Earlier this year I received an invitation from Don Devaney to participate in a beta test of his new endurance event, the RYNGE. I was promised an event that would challenge physical fitness, problem-solving skills, mental grit and teamwork. The event was described to me as a cross between live action role playing and an endurance race, with the participants writing their own story during the event.

I was initially hesitant at the thought of doing a 72+ hour event as I’d never attempted anything like that before, but then I reminded myself that opportunities like this don’t come along every day. When an incredible opportunity is presented to you, you’ve got to grab it and run with it, so that’s exactly what I did.

The first challenge started months before the event. I’d received an email which included a document with over nine seemingly impossible questions to answer and was given until August 8th to answer them. Every time I looked at them, my eyes would glaze over, and I’d close the document for yet another week. Two days before the answers were due I opened the paper one last time, answered the questions as best as I could and sent them off.

Then it was time to see what I needed to bring to the event. Most endurance events have a gear list that includes some strange items, and this one was no different. In addition to the necessary equipment needed to survive a few days in the mountains we needed things like knapping flint, a kite rod, leather thong, carding wool and a combat helmet. I didn’t even have a backpack, so I hit up Amazon and ordered most of my gear.


The next few weeks flew by and before I knew it I was standing with my friend BJ Pierce in front of the Adirondack Mountain Club in Albany, NY, awaiting instructions from Don. The first official task required us to buy six items from three places for under $9, so the two of us set out to buy our items. After getting our six items, we drove the two hours to Mercy Airfield (the base) in Keene, NY and waited for the real challenge to begin.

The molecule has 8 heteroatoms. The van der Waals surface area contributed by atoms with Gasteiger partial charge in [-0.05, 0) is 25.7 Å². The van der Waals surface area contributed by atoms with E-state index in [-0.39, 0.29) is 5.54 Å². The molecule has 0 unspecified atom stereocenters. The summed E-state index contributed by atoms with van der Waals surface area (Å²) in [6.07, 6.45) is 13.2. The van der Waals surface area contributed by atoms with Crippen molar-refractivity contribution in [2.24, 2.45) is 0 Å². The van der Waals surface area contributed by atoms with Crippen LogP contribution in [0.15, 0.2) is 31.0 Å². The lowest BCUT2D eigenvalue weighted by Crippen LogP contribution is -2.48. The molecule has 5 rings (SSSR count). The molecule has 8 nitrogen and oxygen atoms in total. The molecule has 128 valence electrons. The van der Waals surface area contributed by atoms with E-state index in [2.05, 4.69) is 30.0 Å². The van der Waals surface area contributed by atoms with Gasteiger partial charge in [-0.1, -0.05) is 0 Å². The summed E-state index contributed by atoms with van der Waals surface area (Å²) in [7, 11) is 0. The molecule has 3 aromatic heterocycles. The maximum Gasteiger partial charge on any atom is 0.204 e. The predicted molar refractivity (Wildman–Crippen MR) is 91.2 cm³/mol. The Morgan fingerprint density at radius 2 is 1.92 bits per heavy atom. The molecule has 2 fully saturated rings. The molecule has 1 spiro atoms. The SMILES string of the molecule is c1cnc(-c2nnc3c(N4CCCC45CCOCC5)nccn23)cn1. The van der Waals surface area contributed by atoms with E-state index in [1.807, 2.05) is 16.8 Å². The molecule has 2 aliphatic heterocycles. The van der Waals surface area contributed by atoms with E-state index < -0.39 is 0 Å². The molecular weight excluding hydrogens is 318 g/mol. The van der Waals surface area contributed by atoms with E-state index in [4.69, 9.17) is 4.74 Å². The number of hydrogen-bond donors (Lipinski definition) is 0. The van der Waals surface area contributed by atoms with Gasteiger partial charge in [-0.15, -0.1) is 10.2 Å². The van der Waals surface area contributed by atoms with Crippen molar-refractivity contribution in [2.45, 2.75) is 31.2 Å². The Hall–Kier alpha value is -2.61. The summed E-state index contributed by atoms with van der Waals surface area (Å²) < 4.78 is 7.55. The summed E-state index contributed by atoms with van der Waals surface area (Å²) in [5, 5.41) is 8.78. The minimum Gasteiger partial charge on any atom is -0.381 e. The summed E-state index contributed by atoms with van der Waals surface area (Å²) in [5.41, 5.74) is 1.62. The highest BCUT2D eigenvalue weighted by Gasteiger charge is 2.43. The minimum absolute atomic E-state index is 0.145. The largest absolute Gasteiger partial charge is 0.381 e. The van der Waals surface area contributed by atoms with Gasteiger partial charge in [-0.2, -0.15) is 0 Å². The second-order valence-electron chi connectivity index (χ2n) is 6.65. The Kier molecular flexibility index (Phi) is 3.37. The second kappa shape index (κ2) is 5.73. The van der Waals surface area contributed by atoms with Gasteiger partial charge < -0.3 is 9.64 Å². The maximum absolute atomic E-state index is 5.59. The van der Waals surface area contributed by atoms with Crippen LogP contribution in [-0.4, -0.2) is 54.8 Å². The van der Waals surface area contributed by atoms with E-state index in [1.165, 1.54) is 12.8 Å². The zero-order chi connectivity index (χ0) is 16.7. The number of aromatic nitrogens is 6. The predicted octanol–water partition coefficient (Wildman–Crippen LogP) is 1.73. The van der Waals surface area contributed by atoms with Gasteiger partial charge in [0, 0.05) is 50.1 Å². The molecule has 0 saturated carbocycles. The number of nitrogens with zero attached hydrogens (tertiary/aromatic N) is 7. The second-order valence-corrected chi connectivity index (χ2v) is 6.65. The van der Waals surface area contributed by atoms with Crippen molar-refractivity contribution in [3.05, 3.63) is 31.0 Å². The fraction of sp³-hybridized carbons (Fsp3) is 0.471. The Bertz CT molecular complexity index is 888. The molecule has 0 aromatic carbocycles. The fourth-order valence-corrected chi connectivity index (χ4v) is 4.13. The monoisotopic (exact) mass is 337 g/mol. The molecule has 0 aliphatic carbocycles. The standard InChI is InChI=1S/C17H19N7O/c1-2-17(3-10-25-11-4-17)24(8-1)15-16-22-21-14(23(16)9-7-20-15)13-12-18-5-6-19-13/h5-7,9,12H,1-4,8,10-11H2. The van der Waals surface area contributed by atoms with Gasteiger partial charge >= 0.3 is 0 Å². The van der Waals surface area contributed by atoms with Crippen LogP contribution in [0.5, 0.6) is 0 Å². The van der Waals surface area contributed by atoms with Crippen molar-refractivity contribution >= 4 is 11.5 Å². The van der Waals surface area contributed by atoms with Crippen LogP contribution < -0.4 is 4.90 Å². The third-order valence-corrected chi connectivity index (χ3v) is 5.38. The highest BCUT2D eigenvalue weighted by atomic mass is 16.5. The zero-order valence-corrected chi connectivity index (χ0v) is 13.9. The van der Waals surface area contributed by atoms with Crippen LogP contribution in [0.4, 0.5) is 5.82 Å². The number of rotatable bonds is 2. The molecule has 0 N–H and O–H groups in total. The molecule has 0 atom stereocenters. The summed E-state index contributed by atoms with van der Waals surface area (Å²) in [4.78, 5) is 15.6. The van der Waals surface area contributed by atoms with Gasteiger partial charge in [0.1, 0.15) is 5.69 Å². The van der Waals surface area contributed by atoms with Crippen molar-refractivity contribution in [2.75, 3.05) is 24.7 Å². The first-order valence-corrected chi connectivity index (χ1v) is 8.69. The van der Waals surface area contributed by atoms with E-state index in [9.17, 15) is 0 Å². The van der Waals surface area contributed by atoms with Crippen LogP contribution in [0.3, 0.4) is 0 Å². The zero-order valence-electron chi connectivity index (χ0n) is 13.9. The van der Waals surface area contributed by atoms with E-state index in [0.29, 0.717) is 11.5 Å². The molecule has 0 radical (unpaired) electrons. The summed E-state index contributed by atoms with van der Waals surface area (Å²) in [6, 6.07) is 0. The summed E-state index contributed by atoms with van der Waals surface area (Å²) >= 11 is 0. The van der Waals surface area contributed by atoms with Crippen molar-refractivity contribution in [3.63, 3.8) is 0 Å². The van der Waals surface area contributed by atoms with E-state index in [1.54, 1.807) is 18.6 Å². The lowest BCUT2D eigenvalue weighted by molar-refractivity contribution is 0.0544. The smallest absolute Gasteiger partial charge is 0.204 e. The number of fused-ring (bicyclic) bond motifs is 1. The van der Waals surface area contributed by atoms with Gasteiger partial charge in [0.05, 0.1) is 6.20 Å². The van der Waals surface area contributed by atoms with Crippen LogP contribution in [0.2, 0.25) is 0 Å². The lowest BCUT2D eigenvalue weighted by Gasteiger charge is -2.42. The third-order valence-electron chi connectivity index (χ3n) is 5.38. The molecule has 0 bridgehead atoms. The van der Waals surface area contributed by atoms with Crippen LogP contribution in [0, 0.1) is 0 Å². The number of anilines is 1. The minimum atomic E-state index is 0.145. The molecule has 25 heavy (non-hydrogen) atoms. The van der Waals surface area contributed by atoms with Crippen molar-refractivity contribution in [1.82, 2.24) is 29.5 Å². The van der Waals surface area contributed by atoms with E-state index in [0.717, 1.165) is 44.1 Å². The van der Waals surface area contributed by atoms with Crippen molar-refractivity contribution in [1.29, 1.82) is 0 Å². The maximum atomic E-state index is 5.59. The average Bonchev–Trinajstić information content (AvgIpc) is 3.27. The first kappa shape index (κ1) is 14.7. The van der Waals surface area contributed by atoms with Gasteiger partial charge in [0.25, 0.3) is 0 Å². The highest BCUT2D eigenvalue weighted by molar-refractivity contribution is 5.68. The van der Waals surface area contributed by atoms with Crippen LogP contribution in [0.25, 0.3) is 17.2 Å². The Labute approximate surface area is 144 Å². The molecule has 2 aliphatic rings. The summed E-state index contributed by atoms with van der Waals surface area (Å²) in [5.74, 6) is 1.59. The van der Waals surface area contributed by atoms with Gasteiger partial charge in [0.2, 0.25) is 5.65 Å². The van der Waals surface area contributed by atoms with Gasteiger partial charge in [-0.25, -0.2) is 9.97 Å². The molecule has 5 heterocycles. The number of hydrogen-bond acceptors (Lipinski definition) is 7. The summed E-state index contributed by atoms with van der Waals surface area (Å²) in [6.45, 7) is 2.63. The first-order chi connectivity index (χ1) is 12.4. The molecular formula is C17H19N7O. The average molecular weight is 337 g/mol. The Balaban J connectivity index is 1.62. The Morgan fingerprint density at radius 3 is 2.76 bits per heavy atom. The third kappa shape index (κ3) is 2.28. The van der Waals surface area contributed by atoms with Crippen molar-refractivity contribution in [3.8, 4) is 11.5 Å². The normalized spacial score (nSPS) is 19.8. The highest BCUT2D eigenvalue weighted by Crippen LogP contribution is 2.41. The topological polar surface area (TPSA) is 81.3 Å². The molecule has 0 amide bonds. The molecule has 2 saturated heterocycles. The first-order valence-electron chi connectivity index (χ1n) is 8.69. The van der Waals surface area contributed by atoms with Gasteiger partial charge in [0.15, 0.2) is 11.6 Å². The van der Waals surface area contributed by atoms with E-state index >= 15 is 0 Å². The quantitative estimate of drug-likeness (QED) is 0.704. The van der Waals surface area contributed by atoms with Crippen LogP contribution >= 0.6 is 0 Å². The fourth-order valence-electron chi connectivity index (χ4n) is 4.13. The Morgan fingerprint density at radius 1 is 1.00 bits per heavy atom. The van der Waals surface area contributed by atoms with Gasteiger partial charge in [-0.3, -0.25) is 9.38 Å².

We kicked-off at noon with a gear check, followed by a brief introduction to our tribemates and the staff (known as elders). Only five of us had shown up to participate in the event, and I was the only woman in the tribe. My fellow tribemates included BJ Pierce, Yitzy Sontag, Ross Daniel and JT Bolestridge. The elders all had names such as the Oracle, the Wanderer, and the Trickster, with Don being known as the Elder’s Elder.

Our first task was to find a suitable location for a fort that would keep us safe from the barbarians that would ultimately attack us at some point during the weekend. We were led up a small trail and given some options as to where we could build a fort. We were advised that our first choice was terrible due to the proximity to the trail, so we moved further into the woods and started making shelter and fences for the fort.


After setting up a basic camp and having dinner back at the base, we were told the back story about why we were there (as mentioned above, the RYNGE is about writing our story) and then told about our first pilgrimage which would be our only overnight hike. We had five hours to traverse three mountains (Blueberry, Porter, and Cascade) and would then be presented with our next task.

Unfortunately, things didn’t exactly go to plan timing wise. I may be able to keep plodding along, but I’m certainly not the fastest hiker, especially when carrying a heavy backpack. Our 5-hour hike turned into an 11-hour hike as I kept asking my tribe to stop and rest. This resulted in several power naps as we’d often fall asleep when resting.


Once we all got to the bottom of Cascade, we had to build a fire, cook an egg, and take fire up a waterfall to the Wanderer. I was the last to reach the top of the waterfall and spent a few minutes teaching the Wanderer about the sounds that a Kookaburra makes before returning to the base. Being the only Australian meant I would often get asked questions about native animals and plants during the event.